I've been playing guitar since I was 16 years old. That means I've got about a decade of experience. Most of my formal training has been in Classical Guitar at the local Junior College, but I've also taken electric lessons sporadically, and, like most self directed guitarists have a nice stack of instructional books, guitar magazines, etc, that is mostly a waste of money.
As I've matured a bit, I've re-remembered that tone is in your fingers (not your gear) and you improve only as you actually practice. Both of these realisations help you avoid the dread Gear Acquisition Syndrome that so plagues many guitarists. Remembering that practicing my vibrato will improve my tone more than would buying a Parker Mojo or Variax would helps me walk by the displays in the guitar store without stopping and motivates me to spend more time actually practicing.
Similiarly, remembering that I really need more hours on sweep picking or practicing across the neck CAGED licks helps me avoid the temptation to purchase the dvd that promises I too, in just 35 minutes, can sound just like Eddie, Jimi, or Stevie. Like most mediocre guitar players, I've really got more foundational stuff to practice than I have time or discipline to practice. The problem isn't knowing what to practice, it's just actually doing it.
That said, sometimes you just need to try something different to get out of a rut or to get back into practicing. Fortunately this is a lot easier to do now than it was just a few years ago.
<old codger voice>Back when I first started playing guitar and looking for resources online, I'd often find TABs of songs (remember when OLGA used to be good? Before the lawsuits?) Occasionally I'd find a lesson: tab or notation along with comments about how to play and what sort of technique is used. Very occasionally, if I was really lucky, I'd find a lesson with accompanying sounds (.rm or even .wav back in the day).</old codger voice>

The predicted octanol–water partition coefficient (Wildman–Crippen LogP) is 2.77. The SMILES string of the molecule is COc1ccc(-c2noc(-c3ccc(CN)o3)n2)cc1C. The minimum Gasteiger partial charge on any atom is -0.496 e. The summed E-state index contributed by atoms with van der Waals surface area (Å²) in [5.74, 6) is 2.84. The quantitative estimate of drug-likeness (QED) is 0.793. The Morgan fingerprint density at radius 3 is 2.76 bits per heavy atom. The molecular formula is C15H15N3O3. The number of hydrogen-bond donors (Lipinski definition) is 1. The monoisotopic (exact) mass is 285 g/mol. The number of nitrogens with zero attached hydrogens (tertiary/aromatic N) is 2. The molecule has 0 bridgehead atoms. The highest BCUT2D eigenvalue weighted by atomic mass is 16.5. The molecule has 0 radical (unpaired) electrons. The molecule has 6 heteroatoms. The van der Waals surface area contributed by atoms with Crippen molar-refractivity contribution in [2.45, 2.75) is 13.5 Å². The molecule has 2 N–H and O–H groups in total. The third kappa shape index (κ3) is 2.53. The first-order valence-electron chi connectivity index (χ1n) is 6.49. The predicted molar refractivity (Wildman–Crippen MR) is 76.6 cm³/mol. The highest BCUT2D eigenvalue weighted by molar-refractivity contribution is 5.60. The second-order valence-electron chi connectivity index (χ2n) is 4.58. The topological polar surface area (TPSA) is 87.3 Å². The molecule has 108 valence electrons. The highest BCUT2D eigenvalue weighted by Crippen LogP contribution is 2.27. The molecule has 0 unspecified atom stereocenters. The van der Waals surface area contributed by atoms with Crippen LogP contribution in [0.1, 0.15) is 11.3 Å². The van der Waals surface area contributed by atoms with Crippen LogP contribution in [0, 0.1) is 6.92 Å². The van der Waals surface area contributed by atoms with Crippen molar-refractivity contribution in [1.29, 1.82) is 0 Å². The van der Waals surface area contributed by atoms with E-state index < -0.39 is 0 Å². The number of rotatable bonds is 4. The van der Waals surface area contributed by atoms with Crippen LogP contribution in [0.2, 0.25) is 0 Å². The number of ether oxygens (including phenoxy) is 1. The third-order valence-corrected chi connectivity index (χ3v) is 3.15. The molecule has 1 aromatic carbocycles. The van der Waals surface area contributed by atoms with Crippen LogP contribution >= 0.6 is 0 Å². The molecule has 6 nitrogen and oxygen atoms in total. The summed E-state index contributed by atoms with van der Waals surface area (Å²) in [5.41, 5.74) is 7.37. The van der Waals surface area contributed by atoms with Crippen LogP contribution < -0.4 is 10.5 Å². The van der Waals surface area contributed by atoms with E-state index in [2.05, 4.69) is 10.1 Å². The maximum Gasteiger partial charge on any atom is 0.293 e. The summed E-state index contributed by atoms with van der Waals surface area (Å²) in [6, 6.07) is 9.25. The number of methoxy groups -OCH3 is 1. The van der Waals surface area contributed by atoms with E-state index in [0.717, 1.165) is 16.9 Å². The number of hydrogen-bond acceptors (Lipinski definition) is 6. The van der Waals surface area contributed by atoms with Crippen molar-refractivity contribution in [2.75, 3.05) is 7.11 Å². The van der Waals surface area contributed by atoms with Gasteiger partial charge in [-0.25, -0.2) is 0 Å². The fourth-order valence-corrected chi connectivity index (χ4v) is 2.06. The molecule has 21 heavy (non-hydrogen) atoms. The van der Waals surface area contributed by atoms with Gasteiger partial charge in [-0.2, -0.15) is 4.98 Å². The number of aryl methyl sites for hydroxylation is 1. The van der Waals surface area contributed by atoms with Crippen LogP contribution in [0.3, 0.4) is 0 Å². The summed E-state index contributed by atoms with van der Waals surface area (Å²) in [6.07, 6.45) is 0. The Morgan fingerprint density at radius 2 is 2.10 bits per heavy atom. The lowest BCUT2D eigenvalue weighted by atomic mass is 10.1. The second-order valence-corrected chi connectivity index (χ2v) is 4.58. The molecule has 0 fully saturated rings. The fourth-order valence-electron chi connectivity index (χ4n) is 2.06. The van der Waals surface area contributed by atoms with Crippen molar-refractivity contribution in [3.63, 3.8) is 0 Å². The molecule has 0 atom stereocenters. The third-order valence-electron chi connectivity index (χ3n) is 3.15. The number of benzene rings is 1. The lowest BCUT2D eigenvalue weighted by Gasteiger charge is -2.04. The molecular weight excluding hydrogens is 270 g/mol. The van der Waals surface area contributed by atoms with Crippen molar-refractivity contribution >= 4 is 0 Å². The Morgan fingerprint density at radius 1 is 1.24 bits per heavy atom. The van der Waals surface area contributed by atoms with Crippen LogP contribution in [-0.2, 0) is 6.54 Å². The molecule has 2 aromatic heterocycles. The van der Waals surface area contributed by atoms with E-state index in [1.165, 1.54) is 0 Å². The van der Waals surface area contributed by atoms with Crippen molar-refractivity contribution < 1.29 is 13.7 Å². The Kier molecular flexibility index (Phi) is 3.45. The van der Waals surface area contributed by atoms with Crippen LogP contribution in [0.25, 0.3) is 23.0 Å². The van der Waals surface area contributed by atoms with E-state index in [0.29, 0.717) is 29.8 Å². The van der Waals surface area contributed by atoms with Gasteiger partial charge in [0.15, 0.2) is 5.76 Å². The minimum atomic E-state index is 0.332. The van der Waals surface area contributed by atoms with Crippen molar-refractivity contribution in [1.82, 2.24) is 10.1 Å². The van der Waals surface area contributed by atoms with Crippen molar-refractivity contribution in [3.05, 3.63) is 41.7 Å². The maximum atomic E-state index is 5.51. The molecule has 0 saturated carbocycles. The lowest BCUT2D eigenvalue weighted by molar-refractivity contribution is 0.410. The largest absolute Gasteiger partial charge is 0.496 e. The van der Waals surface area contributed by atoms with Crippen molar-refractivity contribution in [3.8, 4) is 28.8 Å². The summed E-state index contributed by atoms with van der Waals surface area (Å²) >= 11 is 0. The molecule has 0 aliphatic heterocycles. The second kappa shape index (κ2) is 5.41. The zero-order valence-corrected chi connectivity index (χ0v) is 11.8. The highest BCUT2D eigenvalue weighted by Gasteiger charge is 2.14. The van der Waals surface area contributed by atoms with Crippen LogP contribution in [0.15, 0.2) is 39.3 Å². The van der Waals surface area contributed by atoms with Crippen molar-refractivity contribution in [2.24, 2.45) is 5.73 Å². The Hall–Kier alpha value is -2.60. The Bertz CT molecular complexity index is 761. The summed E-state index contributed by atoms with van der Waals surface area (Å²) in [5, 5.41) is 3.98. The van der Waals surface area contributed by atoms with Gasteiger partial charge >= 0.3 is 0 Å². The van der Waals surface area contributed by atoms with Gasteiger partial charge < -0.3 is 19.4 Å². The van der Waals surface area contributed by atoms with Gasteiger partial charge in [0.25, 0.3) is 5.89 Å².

That was then. Nowadays when I'm looking for internet guitar resources I demand at least PDF's with nice notation and accompanying sound samples. Ideally, there should be video samples as well (nothing like seeing the hands!) Lately I've been using the free guitar lessons with videos at freeguitarvideos.com. These are short but typically demonstrate one or two riffs, scales or techniques and are grouped by genre. Very good stuff. I'm working on the country style section to add a few different rhythm techniques to my arsenal. Also I've looked at some of the free lessons at the famous Berklee School of Music. Their site www.berkleeshares.com has a grab bag of lessons (many with video) for Guitar and Bass (also other intruments, vocal lessons, etc, but I haven't explored there as much). There's some pretty sophisticated stuff here (the Jazz Voicings for Guitar lesson, for instance). Finally I discovered the Fender Players Club at www.fenderplayersclub.com. It's got a lot of "in the Style of" lessons aimed at getting the aforementioned Jimi and Stevie sounds, but it also has some less predictable stuff (Dick Dale? Waylon Jennings?). See the whole list here. No video here, but most come with .mp3 tracks at least.
Did I miss your favorite free guitar lessons site? Hit my contact form and drop me an note and I'll put up worthy candidates...Update: Also found www.freelicks.net. A few too many ads, but a bunch of free videos. I also found Anthony Garone's site which has a few videos. Anthony had the brilliant idea of using google video to host his video which means he only has to pay for the bandwidth of the text on the page... Brilliant.